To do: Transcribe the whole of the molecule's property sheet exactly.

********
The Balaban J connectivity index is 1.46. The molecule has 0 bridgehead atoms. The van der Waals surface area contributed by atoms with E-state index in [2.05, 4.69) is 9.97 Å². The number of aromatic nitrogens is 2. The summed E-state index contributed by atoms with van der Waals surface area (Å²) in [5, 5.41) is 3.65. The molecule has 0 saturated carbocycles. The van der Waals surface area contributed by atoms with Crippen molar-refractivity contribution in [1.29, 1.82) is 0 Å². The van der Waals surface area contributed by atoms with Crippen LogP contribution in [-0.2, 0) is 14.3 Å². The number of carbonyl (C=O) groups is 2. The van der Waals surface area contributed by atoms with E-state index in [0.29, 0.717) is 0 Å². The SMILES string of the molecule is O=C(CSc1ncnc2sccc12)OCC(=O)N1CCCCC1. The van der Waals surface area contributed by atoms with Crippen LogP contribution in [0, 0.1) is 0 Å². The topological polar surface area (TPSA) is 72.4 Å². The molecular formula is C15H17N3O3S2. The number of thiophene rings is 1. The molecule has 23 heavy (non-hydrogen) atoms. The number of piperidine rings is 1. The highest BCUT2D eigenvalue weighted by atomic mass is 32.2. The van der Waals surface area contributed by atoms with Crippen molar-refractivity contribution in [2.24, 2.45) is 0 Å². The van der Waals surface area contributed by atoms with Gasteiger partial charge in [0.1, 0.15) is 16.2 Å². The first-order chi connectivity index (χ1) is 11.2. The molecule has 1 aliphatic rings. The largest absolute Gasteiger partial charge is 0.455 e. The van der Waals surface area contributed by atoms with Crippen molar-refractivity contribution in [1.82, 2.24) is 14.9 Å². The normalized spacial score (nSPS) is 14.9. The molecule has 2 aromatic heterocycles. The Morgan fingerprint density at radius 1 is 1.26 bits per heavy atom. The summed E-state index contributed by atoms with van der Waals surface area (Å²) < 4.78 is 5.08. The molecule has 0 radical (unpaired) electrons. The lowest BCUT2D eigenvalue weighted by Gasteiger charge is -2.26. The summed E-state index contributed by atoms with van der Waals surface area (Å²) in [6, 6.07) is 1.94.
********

The Balaban J connectivity index is 1.46. The molecule has 0 bridgehead atoms. The van der Waals surface area contributed by atoms with E-state index in [2.05, 4.69) is 9.97 Å². The number of aromatic nitrogens is 2. The summed E-state index contributed by atoms with van der Waals surface area (Å²) in [5, 5.41) is 3.65. The molecule has 0 saturated carbocycles. The van der Waals surface area contributed by atoms with Crippen molar-refractivity contribution in [1.29, 1.82) is 0 Å². The van der Waals surface area contributed by atoms with Crippen LogP contribution in [-0.2, 0) is 14.3 Å². The number of carbonyl (C=O) groups is 2. The van der Waals surface area contributed by atoms with E-state index in [0.29, 0.717) is 0 Å². The SMILES string of the molecule is O=C(CSc1ncnc2sccc12)OCC(=O)N1CCCCC1. The van der Waals surface area contributed by atoms with Crippen LogP contribution in [0, 0.1) is 0 Å². The topological polar surface area (TPSA) is 72.4 Å². The molecular formula is C15H17N3O3S2. The number of thiophene rings is 1. The molecule has 23 heavy (non-hydrogen) atoms. The number of piperidine rings is 1. The highest BCUT2D eigenvalue weighted by atomic mass is 32.2. The van der Waals surface area contributed by atoms with Crippen molar-refractivity contribution in [2.24, 2.45) is 0 Å². The van der Waals surface area contributed by atoms with Gasteiger partial charge in [0.1, 0.15) is 16.2 Å². The first-order chi connectivity index (χ1) is 11.2. The molecule has 1 aliphatic rings. The largest absolute Gasteiger partial charge is 0.455 e. The van der Waals surface area contributed by atoms with Crippen molar-refractivity contribution in [1.82, 2.24) is 14.9 Å². The normalized spacial score (nSPS) is 14.9. The molecule has 2 aromatic heterocycles. The Morgan fingerprint density at radius 1 is 1.26 bits per heavy atom. The summed E-state index contributed by atoms with van der Waals surface area (Å²) < 4.78 is 5.08. The molecule has 0 radical (unpaired) electrons. The lowest BCUT2D eigenvalue weighted by Gasteiger charge is -2.26. The summed E-state index contributed by atoms with van der Waals surface area (Å²) in [6, 6.07) is 1.94.